It’s essential to lock down critical files to prevent accidental deletion or editing. Such files include the /etc/passwd and /etc/gshadow which contain hashed passwords. To make the files immutable ( i.e prevent modification or accidental deletion ) use the chattr command as shown:

$ sudo chattr +i /etc/passwd
$ sudo chattr +i /etc/shadow

This ensures that a hacker cannot change any of the users’ password or delete them leading to denial of login to the system.

4) Secure SSH protocol

SSH protocol is a popularly used protocol for remote logins. By default , the protocol has native weaknesses that can be exploited by a hacker.

By default, SSH allows remote login by the root user. This is a potential loophole and if a hacker can get a hold of the root’s password to your system, your server is pretty much at their mercy. To prevent this, it’s advisable to deny remote root login and instead create a login regular user with sudo privileges. You can effect this  by modifying the SSH configuration file /etc/ssh/sshd_config and disable root login as shown:

PermitRootLogin

Another way you can secure SSH is …

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Self-Hosted and Open-Source Alternatives to Popular Services

The internet is a prominent place. And while it may feel like a few huge names like Netflix, Dropbox, and Facebook run the show, they are far from the only option you have available. It’s now easier than ever to find a self-hosted alternative to just about any online platform. What does self-hosted mean? Self-hosted […]

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from ThisHosting.Rocks https://thishosting.rocks/self-hosted-open-source-alternatives-to-popular-services/…

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How to Setup Highly Available Kubernetes Cluster with Kubeadm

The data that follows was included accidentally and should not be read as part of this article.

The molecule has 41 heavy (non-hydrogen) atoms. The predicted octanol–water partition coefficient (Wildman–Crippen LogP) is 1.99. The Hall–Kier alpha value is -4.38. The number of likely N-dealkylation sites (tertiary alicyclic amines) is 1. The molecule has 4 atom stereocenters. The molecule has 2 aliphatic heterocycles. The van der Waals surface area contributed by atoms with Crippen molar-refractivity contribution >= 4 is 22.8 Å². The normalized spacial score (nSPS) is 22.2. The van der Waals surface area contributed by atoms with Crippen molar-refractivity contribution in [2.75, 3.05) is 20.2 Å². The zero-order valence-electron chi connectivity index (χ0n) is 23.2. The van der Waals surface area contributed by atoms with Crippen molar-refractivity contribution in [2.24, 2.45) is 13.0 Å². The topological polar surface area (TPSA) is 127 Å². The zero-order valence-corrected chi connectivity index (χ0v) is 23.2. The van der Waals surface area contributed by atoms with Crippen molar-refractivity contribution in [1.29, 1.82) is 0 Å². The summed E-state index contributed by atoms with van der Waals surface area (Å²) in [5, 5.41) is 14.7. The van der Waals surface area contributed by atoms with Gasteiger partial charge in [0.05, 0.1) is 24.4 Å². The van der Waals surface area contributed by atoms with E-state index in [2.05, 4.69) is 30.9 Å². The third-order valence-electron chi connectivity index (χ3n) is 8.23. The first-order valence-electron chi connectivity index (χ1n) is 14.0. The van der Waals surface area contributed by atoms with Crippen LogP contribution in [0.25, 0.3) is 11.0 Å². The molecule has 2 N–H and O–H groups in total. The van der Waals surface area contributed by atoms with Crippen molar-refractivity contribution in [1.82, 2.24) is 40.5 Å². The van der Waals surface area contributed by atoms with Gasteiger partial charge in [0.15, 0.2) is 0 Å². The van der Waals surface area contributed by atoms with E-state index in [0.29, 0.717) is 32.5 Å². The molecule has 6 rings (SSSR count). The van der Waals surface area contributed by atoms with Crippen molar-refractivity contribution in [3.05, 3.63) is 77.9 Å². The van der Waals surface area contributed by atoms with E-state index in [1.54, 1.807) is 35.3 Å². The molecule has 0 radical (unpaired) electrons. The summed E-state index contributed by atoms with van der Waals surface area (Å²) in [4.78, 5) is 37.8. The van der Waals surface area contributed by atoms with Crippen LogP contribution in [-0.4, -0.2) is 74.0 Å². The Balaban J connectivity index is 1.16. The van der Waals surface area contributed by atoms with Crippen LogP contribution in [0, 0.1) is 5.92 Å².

When we setup Kubernetes (k8s) cluster on-premises for production environment then it is recommended to deploy it in high availability. Here high availability means installing Kubernetes master or control plane in HA. In this article I will demonstrate how we can setup highly available Kubernetes cluster using kubeadm utility.

For the demonstration, I have used five CentOS 7 systems with following details:

  • k8s-master-1 – Minimal CentOS 7 – 192.168.1.40 – 2GB RAM, 2vCPU, 40 GB Disk
  • k8s-master-2 – Minimal CentOS 7 – 192.168.1.41 – 2GB RAM, 2vCPU, 40 GB Disk
  • k8s-master-3 – Minimal CentOS 7 – 192.168.1.42 – 2GB RAM, 2vCPU, 40 GB Disk
  • k8s-worker-1 – Minimal CentOS 7 – 192.168.1.43 – 2GB RAM, 2vCPU, 40 GB Disk
  • k8s-worker-2 – Minimal CentOS 7 – 192.168.1.44 – 2GB RAM, 2vCPU, 40 GB Disk

HA-Kubernetes-Cluster-Setup

Note: etcd cluster can also be formed outside of master nodes but for that we need additional hardware, so I am installing etcd inside my master nodes.

Minimum requirements for setting up Highly K8s cluster

  • Install Kubeadm, kubelet and kubectl on all master and worker Nodes
  • Network Connectivity among master and worker nodes
  • Internet Connectivity on all the nodes
  • Root credentials or sudo privileges user on all nodes

Let’s jump into the installation and configuration steps

Step 1) Set Hostname and add entries in /etc/hosts file